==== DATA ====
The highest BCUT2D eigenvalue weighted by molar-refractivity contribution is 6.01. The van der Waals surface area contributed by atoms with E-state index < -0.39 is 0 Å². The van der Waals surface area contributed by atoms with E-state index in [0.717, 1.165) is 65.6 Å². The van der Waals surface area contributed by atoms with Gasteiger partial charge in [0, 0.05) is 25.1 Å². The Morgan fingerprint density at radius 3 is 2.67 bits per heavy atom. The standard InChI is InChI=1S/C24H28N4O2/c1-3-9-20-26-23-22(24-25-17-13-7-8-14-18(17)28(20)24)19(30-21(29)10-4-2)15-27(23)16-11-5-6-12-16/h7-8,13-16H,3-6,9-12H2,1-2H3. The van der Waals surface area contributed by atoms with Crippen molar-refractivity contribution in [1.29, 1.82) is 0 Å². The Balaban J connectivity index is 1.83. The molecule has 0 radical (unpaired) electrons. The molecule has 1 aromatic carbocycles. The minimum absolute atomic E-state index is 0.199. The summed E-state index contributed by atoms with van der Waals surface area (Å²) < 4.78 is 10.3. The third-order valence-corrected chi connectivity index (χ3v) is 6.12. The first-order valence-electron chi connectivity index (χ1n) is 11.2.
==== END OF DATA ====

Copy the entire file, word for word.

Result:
The highest BCUT2D eigenvalue weighted by molar-refractivity contribution is 6.01. The van der Waals surface area contributed by atoms with E-state index < -0.39 is 0 Å². The van der Waals surface area contributed by atoms with E-state index in [0.717, 1.165) is 65.6 Å². The van der Waals surface area contributed by atoms with Gasteiger partial charge in [0, 0.05) is 25.1 Å². The Morgan fingerprint density at radius 3 is 2.67 bits per heavy atom. The standard InChI is InChI=1S/C24H28N4O2/c1-3-9-20-26-23-22(24-25-17-13-7-8-14-18(17)28(20)24)19(30-21(29)10-4-2)15-27(23)16-11-5-6-12-16/h7-8,13-16H,3-6,9-12H2,1-2H3. The van der Waals surface area contributed by atoms with Crippen molar-refractivity contribution in [1.29, 1.82) is 0 Å². The Balaban J connectivity index is 1.83. The molecule has 0 radical (unpaired) electrons. The molecule has 1 aromatic carbocycles. The minimum absolute atomic E-state index is 0.199. The summed E-state index contributed by atoms with van der Waals surface area (Å²) < 4.78 is 10.3. The third-order valence-corrected chi connectivity index (χ3v) is 6.12. The first-order valence-electron chi connectivity index (χ1n) is 11.2.